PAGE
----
On the other hand, literature proper, poetry, was almost entirely imitation. When it was not occasional poetry, so to speak, official, a tribute in verse to the powerful or literary fun to add to the pomp of their parties, in a style now baroque, now affected, responding to the taste of the people to be honored, it was, for mostly, a cold metric exercise on foreign models. Martino Opitz also extended his dominion over Denmark. And it was through Opitz and through Germany that the works of the Italian and, above all, French seventeenth century arrived there. The translation of D’Urfé ‘s Astrea, made by Søren Terkelsen, who also wrote the Astreae SjungeChor, is written over a German version; all precepts have an analogous origin: Roskilde’s Prosodia linguae danicae ; the Linguae danicae exercitatio by HM Ravn; the Riimkunst by SP Gotlœnder, with some Italian influence, too. Instead, Anders Christensen Arrebo drew directly from the French in his Hexaemeron, modeled on the Semaine of Du Bartas: a limited but true poet, who with his rude simplicity managed in many details to revive the often monotonous text, and also otherwise in his version of the Psalms at times, Davide reached an effective originality of expression. Wein wandering singer, Weib und Gesang, author and editor of the first Danish literary journal, Den Danske Merkurius, in a total of 15,000 lines, an easy and harmonious verse, now popular in taste, now instead seventeenth-century and precious, also Anders Bording (1619- 1677) The major poet was Thomas Kingo, whose Aandeligt Sjungekor contains sacred praises and psalms in a style of Baroque taste, but rich in color, varied, warm and melodious.

The major importance of this literature, however, is that it prepares the advent of Holberg: who came from Norway and Norwegian has remained in the primitiveness of his nature – just as Norwegians are Peter Dass and the Engelbrechtsdatter – but lived in Copenhagen, in the culture Danish found its food, and Danish literature prior to the century. XIX is in a certain way the natural center and the culmination. Holberg’s contemporaries are either continuers of the religious poetic tradition such as Brorson, the psalmist, who next to Kingo is the eldest in Denmark, with an inflection of sweetness reminiscent of a certain German pietistic poetry of the eighteenth century; or scientists still like P. Horrebow, or erudite historians like Hans Gram (1685-1748) and Jacob Langebek (1710-1775) the former, founder of the Academy of Sciences, the latter, Scriptores rerumdanicarum M. And. (1698-1764); or followers of Holberg like F. Christian Eilschow (1725-1750) or like Jørgen Ries (1717-49), editor of the Danske Spectator on the model of Addison. Three suns emerge: Jørgen Sorterup (1662-1723), who in Ny Heltesange was among the first to draw inspiration from the Folkeviser ; Christian Falster (1690-1772), author of Amoenitates filologicae, amiable satirical poet; Ambrosius Stub (1705-1758), a poet with a simple but forthright vein, some of whose songs have remained alive until today.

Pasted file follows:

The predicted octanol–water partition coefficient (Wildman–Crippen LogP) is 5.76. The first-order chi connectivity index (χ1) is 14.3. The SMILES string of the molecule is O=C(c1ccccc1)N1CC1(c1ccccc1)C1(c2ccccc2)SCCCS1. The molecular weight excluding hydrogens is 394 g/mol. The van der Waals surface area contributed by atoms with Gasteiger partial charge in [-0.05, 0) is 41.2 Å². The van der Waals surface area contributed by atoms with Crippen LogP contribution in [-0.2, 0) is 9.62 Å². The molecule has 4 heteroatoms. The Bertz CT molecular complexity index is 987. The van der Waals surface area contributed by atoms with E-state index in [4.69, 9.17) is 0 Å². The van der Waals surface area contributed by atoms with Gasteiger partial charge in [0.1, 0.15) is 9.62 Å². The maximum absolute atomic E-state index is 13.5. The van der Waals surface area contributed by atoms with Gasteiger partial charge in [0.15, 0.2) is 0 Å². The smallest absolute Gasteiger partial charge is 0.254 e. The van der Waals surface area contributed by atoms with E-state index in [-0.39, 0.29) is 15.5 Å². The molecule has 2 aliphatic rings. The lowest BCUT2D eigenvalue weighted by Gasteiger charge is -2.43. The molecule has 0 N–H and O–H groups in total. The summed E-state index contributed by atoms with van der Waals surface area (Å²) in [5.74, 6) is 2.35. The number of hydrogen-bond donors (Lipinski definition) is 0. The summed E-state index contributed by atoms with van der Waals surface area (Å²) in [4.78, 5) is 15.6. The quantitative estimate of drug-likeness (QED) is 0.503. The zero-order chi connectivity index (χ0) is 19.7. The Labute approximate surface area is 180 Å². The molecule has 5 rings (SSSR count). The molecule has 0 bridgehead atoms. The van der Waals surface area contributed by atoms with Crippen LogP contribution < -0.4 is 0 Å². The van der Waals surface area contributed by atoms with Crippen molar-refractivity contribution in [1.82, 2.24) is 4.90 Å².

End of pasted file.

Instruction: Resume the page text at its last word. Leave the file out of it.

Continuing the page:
Denmark Literature Part V